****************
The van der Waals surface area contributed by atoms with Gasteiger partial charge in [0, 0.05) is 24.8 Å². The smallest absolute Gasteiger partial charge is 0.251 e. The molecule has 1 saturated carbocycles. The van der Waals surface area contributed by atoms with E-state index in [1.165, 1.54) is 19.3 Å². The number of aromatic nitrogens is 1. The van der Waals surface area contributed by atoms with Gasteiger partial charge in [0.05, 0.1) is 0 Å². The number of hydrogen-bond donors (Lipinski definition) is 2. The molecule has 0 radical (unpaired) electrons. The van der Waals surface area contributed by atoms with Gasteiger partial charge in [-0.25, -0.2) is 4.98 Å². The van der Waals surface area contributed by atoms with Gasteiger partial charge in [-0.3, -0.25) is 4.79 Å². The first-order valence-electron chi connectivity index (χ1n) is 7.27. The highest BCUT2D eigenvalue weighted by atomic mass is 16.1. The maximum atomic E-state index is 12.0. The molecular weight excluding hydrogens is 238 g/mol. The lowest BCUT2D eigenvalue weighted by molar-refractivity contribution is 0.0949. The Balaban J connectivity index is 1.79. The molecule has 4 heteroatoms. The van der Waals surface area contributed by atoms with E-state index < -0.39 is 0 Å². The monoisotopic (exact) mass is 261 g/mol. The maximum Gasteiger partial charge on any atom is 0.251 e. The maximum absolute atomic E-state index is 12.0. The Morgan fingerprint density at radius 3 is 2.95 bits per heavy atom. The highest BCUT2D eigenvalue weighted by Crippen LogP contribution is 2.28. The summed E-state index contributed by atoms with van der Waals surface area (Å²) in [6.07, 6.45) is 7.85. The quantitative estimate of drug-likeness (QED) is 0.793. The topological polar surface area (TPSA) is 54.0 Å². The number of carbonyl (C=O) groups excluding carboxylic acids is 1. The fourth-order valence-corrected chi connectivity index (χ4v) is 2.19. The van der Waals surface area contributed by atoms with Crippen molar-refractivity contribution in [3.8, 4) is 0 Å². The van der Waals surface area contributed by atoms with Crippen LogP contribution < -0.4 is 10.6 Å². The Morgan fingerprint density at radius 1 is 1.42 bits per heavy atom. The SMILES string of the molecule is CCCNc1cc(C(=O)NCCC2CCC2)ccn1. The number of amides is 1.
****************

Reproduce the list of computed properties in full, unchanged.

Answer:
The van der Waals surface area contributed by atoms with Gasteiger partial charge in [0, 0.05) is 24.8 Å². The smallest absolute Gasteiger partial charge is 0.251 e. The molecule has 1 saturated carbocycles. The van der Waals surface area contributed by atoms with E-state index in [1.165, 1.54) is 19.3 Å². The number of aromatic nitrogens is 1. The van der Waals surface area contributed by atoms with Gasteiger partial charge in [0.05, 0.1) is 0 Å². The number of hydrogen-bond donors (Lipinski definition) is 2. The molecule has 0 radical (unpaired) electrons. The van der Waals surface area contributed by atoms with Gasteiger partial charge in [-0.25, -0.2) is 4.98 Å². The van der Waals surface area contributed by atoms with Gasteiger partial charge in [-0.3, -0.25) is 4.79 Å². The first-order valence-electron chi connectivity index (χ1n) is 7.27. The highest BCUT2D eigenvalue weighted by atomic mass is 16.1. The maximum atomic E-state index is 12.0. The molecular weight excluding hydrogens is 238 g/mol. The lowest BCUT2D eigenvalue weighted by molar-refractivity contribution is 0.0949. The Balaban J connectivity index is 1.79. The molecule has 4 heteroatoms. The van der Waals surface area contributed by atoms with E-state index < -0.39 is 0 Å². The monoisotopic (exact) mass is 261 g/mol. The maximum Gasteiger partial charge on any atom is 0.251 e. The maximum absolute atomic E-state index is 12.0. The Morgan fingerprint density at radius 3 is 2.95 bits per heavy atom. The highest BCUT2D eigenvalue weighted by Crippen LogP contribution is 2.28. The summed E-state index contributed by atoms with van der Waals surface area (Å²) in [6.07, 6.45) is 7.85. The quantitative estimate of drug-likeness (QED) is 0.793. The topological polar surface area (TPSA) is 54.0 Å². The number of carbonyl (C=O) groups excluding carboxylic acids is 1. The fourth-order valence-corrected chi connectivity index (χ4v) is 2.19. The van der Waals surface area contributed by atoms with Crippen molar-refractivity contribution in [3.8, 4) is 0 Å². The van der Waals surface area contributed by atoms with Crippen LogP contribution < -0.4 is 10.6 Å². The Morgan fingerprint density at radius 1 is 1.42 bits per heavy atom. The SMILES string of the molecule is CCCNc1cc(C(=O)NCCC2CCC2)ccn1. The number of amides is 1.